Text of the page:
Lack of recovery has become a problem
Even in today’s NBA 3-and-D, the resilience of the attack is still very important.
I know, I know, statistically speaking, the Golden State Warriors were a below average counter-attacking team during their championship run, but they also rank among the most resilient in The NBA as a whole during that term, with an uncanny ability to catch the opposing team’s missed shots on their way to space and 3 speed.
When a shot doesn’t drop, or I guess goes out of bounds, an offensive bounce can be the difference between an opponent winning the ball and a second chance to score on the board.
But what happens when a team isn’t particularly good at counter-attacking or defending? What happens when, although there are more capable big boys, the rest of the squad doesn’t try to play respectfully and protect the attack? Well, you become Philadelphia 76ers, who currently ranks dead last in total bounces and results in a slight difference in regards to the shot.
The Philadelphia 76ers need to significantly enhance their recovery game.
The Philadelphia 76ers currently have three players averaging at least eight rebounds per game, Joel Embiid, Andre Drummond, and Tobias Harris.
In particular, Drummond is one of the best counter-attackers in the field, especially on the attacking end of the pitch, and his double-digit-per-game sheet is highly regarded, especially considering the numbers. his average minutes per game.
But beyond those three? Yes, everything ends very quickly.
Of the other 14 players on the list, none is averaging more than four rebounds per game, with Tyrus Maxey finishing fourth on the team with 3.6. Only Maxey averages more than three defensive counter-attacks per game, and at the attacking end of the pitch, only Paul Reed and Charles Bassey are good with one goal per game, you know, when they actually play.
So what for? Why didn’t the Sixers attack the board? I mean, it’s not like the players go back to attacking action and can’t be bothered trying to take possession. Philly also currently ranks last in speed, meaning they can easily be knocked out after every hit, even by slower players like Georges Niang.
My theory? A mix of lack of size and lack of effort.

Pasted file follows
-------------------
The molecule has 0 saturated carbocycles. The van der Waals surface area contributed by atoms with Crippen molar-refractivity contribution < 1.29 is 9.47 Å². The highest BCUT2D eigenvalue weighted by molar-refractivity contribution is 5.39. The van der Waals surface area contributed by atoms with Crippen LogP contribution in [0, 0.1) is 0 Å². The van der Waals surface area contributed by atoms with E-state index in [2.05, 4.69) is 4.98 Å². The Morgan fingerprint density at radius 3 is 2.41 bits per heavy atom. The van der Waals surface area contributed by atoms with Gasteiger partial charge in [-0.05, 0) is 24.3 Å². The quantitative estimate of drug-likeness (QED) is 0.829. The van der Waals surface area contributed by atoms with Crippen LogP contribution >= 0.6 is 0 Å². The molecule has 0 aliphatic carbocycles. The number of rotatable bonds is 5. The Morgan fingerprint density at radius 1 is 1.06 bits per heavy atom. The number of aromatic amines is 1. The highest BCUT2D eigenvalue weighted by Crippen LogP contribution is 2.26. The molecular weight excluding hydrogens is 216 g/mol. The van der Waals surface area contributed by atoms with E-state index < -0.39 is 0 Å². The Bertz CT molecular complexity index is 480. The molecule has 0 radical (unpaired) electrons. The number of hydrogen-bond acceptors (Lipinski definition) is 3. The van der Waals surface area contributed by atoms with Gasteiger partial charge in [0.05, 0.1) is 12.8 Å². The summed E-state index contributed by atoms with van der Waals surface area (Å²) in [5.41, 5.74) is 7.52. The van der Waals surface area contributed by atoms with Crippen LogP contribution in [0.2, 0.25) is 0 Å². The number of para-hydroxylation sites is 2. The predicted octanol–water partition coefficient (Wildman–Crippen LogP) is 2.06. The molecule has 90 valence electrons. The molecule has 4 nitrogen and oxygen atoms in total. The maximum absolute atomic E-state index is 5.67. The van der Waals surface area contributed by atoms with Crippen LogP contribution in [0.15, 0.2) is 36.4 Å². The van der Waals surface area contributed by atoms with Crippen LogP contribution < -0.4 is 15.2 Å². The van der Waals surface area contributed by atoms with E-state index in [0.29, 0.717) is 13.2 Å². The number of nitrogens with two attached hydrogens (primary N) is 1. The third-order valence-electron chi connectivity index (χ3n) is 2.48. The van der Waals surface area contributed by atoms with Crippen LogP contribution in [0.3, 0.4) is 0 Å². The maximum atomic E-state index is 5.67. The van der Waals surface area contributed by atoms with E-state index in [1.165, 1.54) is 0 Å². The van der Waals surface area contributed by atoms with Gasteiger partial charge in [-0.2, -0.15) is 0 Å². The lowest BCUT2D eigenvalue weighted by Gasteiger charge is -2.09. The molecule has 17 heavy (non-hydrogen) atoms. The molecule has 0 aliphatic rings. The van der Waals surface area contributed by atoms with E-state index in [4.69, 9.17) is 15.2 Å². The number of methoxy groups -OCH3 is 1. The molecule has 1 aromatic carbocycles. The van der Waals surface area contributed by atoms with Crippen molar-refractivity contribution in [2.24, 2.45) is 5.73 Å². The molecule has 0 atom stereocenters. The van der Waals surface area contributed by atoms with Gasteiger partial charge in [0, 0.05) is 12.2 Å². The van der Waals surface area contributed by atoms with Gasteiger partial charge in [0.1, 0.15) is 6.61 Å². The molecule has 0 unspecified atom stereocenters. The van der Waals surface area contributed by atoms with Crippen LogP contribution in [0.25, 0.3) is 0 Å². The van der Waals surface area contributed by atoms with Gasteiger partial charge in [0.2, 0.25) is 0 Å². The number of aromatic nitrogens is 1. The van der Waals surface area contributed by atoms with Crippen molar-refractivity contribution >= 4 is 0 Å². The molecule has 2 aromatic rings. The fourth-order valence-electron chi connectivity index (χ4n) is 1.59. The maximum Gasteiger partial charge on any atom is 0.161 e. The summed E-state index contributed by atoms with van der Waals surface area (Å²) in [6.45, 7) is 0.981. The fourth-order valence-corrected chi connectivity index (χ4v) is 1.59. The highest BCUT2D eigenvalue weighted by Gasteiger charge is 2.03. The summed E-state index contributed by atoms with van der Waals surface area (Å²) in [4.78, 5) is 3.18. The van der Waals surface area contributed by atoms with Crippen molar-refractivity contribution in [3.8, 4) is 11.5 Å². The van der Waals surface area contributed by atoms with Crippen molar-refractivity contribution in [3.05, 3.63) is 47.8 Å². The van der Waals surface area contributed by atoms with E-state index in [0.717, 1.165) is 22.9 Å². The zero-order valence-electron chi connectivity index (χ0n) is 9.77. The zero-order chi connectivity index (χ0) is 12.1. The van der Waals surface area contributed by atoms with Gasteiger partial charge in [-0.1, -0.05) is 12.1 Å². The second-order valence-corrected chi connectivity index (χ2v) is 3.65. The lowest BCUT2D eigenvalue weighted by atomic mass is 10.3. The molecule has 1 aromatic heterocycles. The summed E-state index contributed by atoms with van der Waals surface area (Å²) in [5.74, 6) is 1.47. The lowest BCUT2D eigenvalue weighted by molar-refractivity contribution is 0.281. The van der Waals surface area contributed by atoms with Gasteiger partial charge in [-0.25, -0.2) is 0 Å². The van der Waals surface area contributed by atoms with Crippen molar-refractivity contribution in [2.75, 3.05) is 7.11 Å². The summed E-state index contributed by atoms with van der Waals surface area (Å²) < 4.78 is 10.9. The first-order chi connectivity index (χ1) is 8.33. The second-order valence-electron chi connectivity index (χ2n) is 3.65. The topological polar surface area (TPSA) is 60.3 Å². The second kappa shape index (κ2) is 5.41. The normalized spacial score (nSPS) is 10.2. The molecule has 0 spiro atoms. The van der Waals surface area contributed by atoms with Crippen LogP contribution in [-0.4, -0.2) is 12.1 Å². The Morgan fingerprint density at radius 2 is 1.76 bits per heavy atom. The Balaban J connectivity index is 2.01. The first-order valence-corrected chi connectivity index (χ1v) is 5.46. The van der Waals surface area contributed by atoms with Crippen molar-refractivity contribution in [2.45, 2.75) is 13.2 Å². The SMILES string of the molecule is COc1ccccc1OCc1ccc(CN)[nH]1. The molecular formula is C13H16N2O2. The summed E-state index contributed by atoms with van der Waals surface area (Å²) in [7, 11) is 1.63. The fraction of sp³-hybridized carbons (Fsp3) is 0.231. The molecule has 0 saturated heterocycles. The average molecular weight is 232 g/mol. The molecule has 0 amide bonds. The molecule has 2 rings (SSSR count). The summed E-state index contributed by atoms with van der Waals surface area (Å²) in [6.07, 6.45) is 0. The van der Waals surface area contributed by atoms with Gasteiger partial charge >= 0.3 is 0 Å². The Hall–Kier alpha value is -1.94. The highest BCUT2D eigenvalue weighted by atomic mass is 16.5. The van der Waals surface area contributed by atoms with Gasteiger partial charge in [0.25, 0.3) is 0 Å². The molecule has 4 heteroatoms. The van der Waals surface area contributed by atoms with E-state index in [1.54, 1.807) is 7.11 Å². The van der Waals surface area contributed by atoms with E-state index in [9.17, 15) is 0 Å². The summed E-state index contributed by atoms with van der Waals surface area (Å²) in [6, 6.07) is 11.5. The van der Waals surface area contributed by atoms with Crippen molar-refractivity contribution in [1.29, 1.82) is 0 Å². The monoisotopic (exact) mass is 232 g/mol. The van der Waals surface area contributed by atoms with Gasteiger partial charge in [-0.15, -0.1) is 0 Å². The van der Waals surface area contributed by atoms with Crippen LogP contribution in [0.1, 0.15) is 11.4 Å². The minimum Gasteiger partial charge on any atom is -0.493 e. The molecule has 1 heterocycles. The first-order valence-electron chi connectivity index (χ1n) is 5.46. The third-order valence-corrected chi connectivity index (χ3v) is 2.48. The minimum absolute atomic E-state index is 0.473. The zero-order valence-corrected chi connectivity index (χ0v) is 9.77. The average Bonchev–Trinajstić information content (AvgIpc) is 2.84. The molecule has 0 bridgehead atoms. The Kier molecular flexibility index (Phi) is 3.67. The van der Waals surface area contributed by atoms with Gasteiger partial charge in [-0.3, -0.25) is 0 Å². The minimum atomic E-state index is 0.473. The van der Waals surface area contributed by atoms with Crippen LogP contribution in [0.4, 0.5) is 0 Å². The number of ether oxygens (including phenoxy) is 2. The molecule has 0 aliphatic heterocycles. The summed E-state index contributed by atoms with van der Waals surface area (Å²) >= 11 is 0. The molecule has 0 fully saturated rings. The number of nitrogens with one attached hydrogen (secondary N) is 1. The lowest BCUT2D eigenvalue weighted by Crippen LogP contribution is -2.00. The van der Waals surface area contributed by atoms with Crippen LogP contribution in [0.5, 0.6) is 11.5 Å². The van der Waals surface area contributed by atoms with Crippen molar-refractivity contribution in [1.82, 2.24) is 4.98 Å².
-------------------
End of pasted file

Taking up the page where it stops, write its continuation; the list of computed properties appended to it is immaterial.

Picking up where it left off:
As has been pointed out many times (like here), the Sixers were a very small team that was originally built around the idea of having a 6-foot-10 point guard. With Maxey and Seth Curry at the back and Danny Green appearing as one of the NBA’s shortest small forwards, the Sixers very rarely get the advantage around the basket and are often pushed around by larger opponents.
In addition to securing a small 6-foot-8 striker in the trade for Ben Simmons (again, more on that here), signed a G-League restoration defense contract Charlie Brown Jr. into a two-way contract or a smaller deal for the 3-and-D recovery, there’s not much the Sixers can do about that in the interim.
However, what they can do is make an effort to always give their best and try to make something happen.
According to NBA advanced analysis, the Sixers only appear 7.7 times per game, good for The 25th highest landmark in the NBA. Had they scored just two more goals per game, they would have risen to sixth, along with Washington and their much less impressive central collection.
Between you and me, it’s like an achievable goal.
Now sure, the Philadelphia 76ers’ recovery numbers were certainly impacted negatively by the absences of Tobias Harris and Joel Embiid for much of November, but that can’t be the sole cause of the lead. to the unhappiness of the team. Watch any match, and you’ll see players who have made suboptimal efforts around the border for one reason or another. If Doc Rivers is wise, he will tackle this problem and spread a culture of recovery similar to the one Brett Brown championed a few years ago.
https://section215.com/2021/11/28/philadelphia-76ers-rebounding-problem/ Lack of recovery has become a problem